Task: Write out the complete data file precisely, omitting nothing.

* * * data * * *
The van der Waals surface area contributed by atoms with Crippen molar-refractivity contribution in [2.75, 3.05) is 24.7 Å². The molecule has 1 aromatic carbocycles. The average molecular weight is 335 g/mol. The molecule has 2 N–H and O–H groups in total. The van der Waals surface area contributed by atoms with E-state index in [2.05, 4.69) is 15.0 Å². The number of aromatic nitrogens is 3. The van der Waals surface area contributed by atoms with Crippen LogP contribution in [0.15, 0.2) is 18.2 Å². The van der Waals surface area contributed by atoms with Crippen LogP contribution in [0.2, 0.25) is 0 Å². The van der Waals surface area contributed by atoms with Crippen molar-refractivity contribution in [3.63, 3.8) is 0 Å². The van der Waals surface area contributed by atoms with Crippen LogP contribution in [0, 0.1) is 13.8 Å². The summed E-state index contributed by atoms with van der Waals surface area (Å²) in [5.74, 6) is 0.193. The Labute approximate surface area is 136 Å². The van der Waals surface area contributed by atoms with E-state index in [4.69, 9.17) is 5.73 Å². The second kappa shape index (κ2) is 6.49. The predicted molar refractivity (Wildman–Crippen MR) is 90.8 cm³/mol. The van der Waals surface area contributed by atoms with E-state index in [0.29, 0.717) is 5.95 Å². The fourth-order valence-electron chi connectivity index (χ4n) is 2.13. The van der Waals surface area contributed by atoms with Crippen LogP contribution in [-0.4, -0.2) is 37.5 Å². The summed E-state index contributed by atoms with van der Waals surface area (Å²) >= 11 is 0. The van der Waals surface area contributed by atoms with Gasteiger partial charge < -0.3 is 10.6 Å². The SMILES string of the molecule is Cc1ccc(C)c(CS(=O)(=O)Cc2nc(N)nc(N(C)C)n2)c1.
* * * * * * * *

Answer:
The van der Waals surface area contributed by atoms with Crippen molar-refractivity contribution in [2.75, 3.05) is 24.7 Å². The molecule has 1 aromatic carbocycles. The average molecular weight is 335 g/mol. The molecule has 2 N–H and O–H groups in total. The van der Waals surface area contributed by atoms with E-state index in [2.05, 4.69) is 15.0 Å². The number of aromatic nitrogens is 3. The van der Waals surface area contributed by atoms with Crippen LogP contribution in [0.15, 0.2) is 18.2 Å². The van der Waals surface area contributed by atoms with Crippen LogP contribution in [0.2, 0.25) is 0 Å². The van der Waals surface area contributed by atoms with Crippen molar-refractivity contribution in [3.63, 3.8) is 0 Å². The van der Waals surface area contributed by atoms with Crippen LogP contribution in [0, 0.1) is 13.8 Å². The summed E-state index contributed by atoms with van der Waals surface area (Å²) in [5.74, 6) is 0.193. The Labute approximate surface area is 136 Å². The van der Waals surface area contributed by atoms with E-state index in [4.69, 9.17) is 5.73 Å². The second kappa shape index (κ2) is 6.49. The predicted molar refractivity (Wildman–Crippen MR) is 90.8 cm³/mol. The van der Waals surface area contributed by atoms with E-state index in [0.29, 0.717) is 5.95 Å². The fourth-order valence-electron chi connectivity index (χ4n) is 2.13. The van der Waals surface area contributed by atoms with Crippen LogP contribution in [-0.4, -0.2) is 37.5 Å². The summed E-state index contributed by atoms with van der Waals surface area (Å²) >= 11 is 0. The van der Waals surface area contributed by atoms with Gasteiger partial charge < -0.3 is 10.6 Å². The SMILES string of the molecule is Cc1ccc(C)c(CS(=O)(=O)Cc2nc(N)nc(N(C)C)n2)c1.